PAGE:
3 years ago I began a series of installations involving match boxes printed with the words "Keep Air Fresh" placed in restrooms throughout New York City. The project makes a deliberate product out of a long used home remedy of lighting a match to get rid of any unwanted bathroom odors. Aside from its humor, the project represents a personal exploration of what it means to be an artist and what it means to be a designer. I am equally passionate about both, so trying to find a way to seamlessly bring the two together has been of interest to me for the past few years. Shortly after the onset of Keep Air Fresh, which has now reached over 200 installations, including the MoMA and the Brooklyn Museum (restrooms), word got out and the matches were picked up and are now sold at various retailers. The project represents the first of many projects where products serve as the medium for art and art in turn provides the material for products.
I am admittedly a failed graffiti artist after spending many hours of my teenage years putting up some horrific pieces around the DC area and Keep Air Fresh gave me a sense of closure in my quest to put something up where no one wants me to put something up. Well...kind of. There is a certain lack of the "thrill" involved in working within the confines of restrooms, so I set out to do something more public. Last year I began the Will You Ever Use Me Again? project aimed at promoting the pencil to create awareness that technology has displaced one of our steadfast tools of craft. The project involves adhering a set of pencils engraved with it's namesake on iPad billboards around the city. Truly public art, they are meant to be taken. On a few occasions this past year, the pencils have both been for sale as product and on display as art within 1 block of one another, product or art determined by its environment.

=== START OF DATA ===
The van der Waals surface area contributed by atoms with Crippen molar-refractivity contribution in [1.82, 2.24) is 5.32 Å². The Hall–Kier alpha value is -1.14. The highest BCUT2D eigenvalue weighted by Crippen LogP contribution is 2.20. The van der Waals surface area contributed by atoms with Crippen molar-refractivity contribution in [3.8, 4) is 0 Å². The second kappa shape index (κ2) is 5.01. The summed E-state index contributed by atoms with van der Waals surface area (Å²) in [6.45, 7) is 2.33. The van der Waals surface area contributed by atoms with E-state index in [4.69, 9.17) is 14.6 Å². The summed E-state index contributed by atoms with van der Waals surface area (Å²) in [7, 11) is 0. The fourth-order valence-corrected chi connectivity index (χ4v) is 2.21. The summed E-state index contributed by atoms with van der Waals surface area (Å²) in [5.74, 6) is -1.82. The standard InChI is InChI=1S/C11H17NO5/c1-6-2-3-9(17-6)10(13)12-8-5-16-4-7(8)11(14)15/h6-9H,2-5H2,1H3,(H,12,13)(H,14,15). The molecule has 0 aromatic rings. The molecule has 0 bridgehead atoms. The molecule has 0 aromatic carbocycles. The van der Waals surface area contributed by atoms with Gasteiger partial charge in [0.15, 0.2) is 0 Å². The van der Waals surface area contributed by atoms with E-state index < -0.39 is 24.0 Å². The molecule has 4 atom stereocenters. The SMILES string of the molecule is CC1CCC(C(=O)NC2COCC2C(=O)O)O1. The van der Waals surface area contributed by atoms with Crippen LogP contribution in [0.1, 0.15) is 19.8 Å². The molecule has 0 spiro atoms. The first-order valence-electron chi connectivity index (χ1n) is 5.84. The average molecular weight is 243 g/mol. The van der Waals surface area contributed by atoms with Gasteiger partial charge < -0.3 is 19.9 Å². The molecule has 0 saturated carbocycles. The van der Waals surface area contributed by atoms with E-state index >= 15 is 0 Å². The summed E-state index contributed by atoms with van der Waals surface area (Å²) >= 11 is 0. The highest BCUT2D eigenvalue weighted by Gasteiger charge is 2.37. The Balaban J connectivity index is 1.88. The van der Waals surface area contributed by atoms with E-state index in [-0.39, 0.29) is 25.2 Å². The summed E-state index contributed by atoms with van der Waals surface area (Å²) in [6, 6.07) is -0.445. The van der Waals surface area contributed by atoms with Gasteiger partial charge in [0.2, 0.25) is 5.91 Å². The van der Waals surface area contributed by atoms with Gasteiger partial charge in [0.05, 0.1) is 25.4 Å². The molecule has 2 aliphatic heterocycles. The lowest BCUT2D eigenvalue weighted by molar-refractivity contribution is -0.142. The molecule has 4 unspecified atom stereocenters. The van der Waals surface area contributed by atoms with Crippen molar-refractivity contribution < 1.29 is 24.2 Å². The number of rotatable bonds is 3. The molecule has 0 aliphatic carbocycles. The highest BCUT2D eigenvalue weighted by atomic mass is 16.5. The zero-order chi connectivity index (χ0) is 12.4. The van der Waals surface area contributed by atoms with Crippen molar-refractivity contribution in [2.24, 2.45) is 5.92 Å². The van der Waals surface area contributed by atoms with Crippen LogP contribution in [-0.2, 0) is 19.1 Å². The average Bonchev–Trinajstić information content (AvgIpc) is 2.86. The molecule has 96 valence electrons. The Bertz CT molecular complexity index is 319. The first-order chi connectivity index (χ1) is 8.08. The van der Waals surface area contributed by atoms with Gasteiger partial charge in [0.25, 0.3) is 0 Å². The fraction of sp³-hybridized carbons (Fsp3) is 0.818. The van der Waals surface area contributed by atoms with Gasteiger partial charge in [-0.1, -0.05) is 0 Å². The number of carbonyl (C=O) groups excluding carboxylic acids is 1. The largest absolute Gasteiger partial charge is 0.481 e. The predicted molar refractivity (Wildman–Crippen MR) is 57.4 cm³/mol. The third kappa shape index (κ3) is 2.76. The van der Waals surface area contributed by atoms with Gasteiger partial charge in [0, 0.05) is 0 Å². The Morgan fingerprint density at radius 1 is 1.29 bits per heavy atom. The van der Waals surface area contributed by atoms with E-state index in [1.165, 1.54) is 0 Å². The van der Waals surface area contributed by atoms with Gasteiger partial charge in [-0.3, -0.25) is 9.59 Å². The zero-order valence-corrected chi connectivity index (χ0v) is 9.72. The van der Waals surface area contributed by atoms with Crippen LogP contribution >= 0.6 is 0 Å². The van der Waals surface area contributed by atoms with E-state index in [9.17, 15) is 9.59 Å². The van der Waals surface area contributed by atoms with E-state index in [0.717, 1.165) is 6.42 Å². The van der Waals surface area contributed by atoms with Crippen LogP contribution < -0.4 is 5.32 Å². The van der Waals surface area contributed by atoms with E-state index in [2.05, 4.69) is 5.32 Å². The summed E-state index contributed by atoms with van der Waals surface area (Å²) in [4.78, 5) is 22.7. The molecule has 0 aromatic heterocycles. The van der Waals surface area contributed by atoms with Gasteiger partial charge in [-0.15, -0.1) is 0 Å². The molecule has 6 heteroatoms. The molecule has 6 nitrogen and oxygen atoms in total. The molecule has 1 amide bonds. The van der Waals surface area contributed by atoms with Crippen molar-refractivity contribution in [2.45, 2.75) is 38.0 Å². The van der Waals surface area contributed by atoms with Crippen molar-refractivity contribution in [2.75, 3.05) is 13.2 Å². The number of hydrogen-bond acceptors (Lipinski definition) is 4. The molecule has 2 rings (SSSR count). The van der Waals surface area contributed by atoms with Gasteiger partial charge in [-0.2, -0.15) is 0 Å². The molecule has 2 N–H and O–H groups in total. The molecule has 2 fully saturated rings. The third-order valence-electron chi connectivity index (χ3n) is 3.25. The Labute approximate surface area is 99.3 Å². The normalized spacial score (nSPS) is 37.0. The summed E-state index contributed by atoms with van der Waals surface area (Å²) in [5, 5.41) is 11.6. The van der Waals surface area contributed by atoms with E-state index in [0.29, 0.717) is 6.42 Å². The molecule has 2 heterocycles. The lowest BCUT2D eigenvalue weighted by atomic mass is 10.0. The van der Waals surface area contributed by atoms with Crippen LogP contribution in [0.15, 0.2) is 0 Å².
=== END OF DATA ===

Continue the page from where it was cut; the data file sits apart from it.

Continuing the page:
My next and current exploration takes the approach of the handmade limited edition. By no means is this uncharted territory, rather a space that provides for some potentially interesting outputs and self-reflection. As a designer, more specifically an industrial designer, my task is to design products built for mass production. While this task continues to be of great interest, the one piece of the industrialization process that I've always found missing is a true connection to the end product. As close as a designer is to a project, at some point it gets handed off for interpretation and the outcome is always "pretty close" at best. Earlier this year, I created a limited edition set of lamps for the design shop, Vitrine. A set of 20 numbered edition pieces all built personally by hand that individually are simply lamps, but when stacked create a sculpture. While the process was painstaking, I did find a unique connection with each of the pieces and more importantly, I regained an appreciation and respect for the craft of design, a craft rooted in the art of making things. We as designers run the risk of losing touch while behind our computers and behind our printers; and although prototyping is a way to get our hands dirty, sometimes making the real thing is the most satisfying way to go. This coming August these lamps along with a few other of my pieces that have cycled around product and art will make their way over to the Museum of Contemporary Art in San Diego and will be on display through early next year as part of the show and pop-up shop Product Porch put on by Vitrine and Specific Merchandise.